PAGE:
The Call of the Canyon (Chapter 6, page 1 of 29)

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Chapter 6

If spring came at all to Oak Creek Canyon it warmed into summer before
Carley had time to languish with the fever characteristic of early June
in the East.

As if by magic it seemed the green grass sprang up, the green buds
opened into leaves, the bluebells and primroses bloomed, the apple and
peach blossoms burst exquisitely white and pink against the blue sky.
Oak Creek fell to a transparent, beautiful brook, leisurely eddying in
the stone walled nooks, hurrying with murmur and babble over the little
falls. The mornings broke clear and fragrantly cool, the noon hours
seemed to lag under a hot sun, the nights fell like dark mantles from
the melancholy star-sown sky.

Carley had stubbornly kept on riding and climbing until she killed her
secret doubt that she was really a thoroughbred, until she satisfied her
own insistent vanity that she could train to a point where this outdoor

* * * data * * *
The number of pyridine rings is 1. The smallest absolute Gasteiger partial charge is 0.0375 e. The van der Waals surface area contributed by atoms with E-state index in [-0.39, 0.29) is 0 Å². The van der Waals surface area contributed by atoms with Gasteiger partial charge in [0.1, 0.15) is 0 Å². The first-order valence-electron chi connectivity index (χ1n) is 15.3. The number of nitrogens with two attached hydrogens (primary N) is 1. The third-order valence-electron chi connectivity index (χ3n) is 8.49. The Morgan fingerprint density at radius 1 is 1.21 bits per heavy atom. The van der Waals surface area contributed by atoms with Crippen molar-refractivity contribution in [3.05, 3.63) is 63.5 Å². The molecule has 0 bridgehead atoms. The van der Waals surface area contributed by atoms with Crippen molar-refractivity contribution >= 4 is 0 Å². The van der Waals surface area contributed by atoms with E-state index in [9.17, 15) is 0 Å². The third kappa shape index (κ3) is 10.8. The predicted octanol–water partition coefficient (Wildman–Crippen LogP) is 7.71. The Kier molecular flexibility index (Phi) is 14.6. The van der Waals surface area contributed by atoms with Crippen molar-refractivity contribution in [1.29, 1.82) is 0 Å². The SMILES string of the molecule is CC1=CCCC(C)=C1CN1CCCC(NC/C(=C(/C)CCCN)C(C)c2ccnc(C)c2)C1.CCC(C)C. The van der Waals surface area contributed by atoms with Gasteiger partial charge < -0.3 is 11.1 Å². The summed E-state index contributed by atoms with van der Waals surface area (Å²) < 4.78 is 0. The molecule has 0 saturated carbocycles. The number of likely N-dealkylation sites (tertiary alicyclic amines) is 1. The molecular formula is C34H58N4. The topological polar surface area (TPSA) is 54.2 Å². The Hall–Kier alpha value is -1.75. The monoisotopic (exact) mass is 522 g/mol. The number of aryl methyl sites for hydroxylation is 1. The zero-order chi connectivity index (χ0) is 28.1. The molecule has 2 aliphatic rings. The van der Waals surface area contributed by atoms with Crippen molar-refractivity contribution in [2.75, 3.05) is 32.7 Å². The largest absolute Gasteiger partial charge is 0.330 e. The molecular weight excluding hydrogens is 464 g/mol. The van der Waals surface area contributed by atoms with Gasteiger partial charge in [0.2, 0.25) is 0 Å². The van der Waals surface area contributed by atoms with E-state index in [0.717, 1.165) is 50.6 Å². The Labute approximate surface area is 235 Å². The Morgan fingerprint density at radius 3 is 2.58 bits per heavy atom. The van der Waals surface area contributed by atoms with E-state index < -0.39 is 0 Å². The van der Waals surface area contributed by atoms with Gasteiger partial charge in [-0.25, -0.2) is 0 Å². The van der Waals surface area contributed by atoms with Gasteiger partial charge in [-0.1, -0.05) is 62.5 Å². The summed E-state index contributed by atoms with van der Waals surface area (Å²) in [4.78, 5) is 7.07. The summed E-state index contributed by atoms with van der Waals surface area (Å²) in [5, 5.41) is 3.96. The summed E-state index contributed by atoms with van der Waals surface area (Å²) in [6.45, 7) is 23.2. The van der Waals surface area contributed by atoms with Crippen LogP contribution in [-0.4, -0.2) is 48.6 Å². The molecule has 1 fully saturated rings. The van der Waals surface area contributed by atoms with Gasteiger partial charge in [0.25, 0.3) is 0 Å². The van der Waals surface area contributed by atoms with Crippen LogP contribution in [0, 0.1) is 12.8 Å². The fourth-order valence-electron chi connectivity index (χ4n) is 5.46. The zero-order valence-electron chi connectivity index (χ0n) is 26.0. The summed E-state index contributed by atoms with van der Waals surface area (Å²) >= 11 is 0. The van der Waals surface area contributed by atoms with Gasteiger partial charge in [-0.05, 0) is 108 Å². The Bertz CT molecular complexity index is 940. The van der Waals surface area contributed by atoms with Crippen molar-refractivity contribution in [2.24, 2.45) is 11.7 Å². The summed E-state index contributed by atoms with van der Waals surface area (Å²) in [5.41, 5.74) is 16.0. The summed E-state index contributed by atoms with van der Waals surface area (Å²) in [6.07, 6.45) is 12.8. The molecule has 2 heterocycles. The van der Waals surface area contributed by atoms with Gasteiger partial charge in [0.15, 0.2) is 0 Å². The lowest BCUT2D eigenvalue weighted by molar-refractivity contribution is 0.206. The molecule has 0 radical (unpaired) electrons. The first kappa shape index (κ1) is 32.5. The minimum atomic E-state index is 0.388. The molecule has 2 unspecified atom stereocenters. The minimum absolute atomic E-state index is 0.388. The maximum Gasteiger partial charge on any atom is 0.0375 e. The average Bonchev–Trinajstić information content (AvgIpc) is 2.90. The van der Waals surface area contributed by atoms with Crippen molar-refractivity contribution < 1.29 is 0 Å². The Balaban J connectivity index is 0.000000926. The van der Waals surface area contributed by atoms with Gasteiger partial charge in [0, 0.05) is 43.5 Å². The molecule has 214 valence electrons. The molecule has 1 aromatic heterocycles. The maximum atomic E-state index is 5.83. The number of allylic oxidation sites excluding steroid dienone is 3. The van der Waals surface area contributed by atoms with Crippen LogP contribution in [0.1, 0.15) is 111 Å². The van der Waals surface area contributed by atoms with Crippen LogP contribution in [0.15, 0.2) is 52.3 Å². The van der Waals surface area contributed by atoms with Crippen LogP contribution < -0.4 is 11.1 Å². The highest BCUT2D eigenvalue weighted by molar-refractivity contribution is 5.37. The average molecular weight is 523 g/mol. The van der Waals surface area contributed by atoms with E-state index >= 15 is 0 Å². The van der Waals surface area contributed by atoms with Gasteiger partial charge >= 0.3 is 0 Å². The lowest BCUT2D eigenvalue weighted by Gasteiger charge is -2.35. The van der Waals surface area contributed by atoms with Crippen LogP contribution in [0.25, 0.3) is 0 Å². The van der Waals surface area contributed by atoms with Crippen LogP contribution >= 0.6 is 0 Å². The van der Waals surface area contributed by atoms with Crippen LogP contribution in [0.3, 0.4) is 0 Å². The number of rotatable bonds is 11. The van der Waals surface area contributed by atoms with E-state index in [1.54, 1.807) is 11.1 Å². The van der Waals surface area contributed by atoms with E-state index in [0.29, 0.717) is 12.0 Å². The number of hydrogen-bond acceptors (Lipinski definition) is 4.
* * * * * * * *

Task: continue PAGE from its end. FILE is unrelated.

life was not too much for her strength. She lost flesh despite increase
of appetite; she lost her pallor for a complexion of gold-brown she knew
her Eastern friends would admire; she wore out the blisters and aches
and pains; she found herself growing firmer of muscle, lither of line,
deeper of chest. And in addition to these physical manifestations there
were subtle intimations of a delight in a freedom of body she had never
before known, of an exhilaration in action that made her hot and made
her breathe, of a sloughing off of numberless petty and fussy and
luxurious little superficialities which she had supposed were necessary
to her happiness. What she had undertaken in vain conquest of Glenn's
pride and Flo Hutter's Western tolerance she had found to be a
boomerang. She had won Glenn's admiration; she had won the Western
girl's recognition. But her passionate, stubborn desire had been
ignoble, and was proved so by the rebound of her achievement, coming
home to her with a sweetness she had not the courage to accept. She
forced it from her. This West with its rawness, its ruggedness, she

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